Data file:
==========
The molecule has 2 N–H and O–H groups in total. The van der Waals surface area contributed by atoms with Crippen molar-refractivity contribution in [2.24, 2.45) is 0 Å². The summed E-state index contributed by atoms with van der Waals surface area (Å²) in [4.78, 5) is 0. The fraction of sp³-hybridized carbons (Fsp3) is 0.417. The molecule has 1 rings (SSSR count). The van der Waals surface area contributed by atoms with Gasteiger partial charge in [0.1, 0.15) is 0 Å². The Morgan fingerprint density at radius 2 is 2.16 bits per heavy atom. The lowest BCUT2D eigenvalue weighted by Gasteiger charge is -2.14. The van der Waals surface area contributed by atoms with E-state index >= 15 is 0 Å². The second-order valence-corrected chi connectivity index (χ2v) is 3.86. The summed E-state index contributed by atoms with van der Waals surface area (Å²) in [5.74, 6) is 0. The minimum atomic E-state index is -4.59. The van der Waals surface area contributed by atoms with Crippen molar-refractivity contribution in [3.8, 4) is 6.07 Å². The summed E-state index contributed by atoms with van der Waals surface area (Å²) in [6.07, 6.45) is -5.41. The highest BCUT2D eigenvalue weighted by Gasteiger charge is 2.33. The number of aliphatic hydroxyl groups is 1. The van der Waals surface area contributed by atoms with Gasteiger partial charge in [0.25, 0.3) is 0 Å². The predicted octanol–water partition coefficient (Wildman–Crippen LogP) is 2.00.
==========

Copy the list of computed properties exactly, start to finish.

The molecule has 2 N–H and O–H groups in total. The van der Waals surface area contributed by atoms with Crippen molar-refractivity contribution in [2.24, 2.45) is 0 Å². The summed E-state index contributed by atoms with van der Waals surface area (Å²) in [4.78, 5) is 0. The fraction of sp³-hybridized carbons (Fsp3) is 0.417. The molecule has 1 rings (SSSR count). The van der Waals surface area contributed by atoms with Gasteiger partial charge in [0.1, 0.15) is 0 Å². The Morgan fingerprint density at radius 2 is 2.16 bits per heavy atom. The lowest BCUT2D eigenvalue weighted by Gasteiger charge is -2.14. The van der Waals surface area contributed by atoms with E-state index >= 15 is 0 Å². The second-order valence-corrected chi connectivity index (χ2v) is 3.86. The summed E-state index contributed by atoms with van der Waals surface area (Å²) in [5.74, 6) is 0. The minimum atomic E-state index is -4.59. The van der Waals surface area contributed by atoms with Crippen molar-refractivity contribution in [3.8, 4) is 6.07 Å². The summed E-state index contributed by atoms with van der Waals surface area (Å²) in [6.07, 6.45) is -5.41. The highest BCUT2D eigenvalue weighted by Gasteiger charge is 2.33. The number of aliphatic hydroxyl groups is 1. The van der Waals surface area contributed by atoms with Gasteiger partial charge in [0.25, 0.3) is 0 Å². The predicted octanol–water partition coefficient (Wildman–Crippen LogP) is 2.00.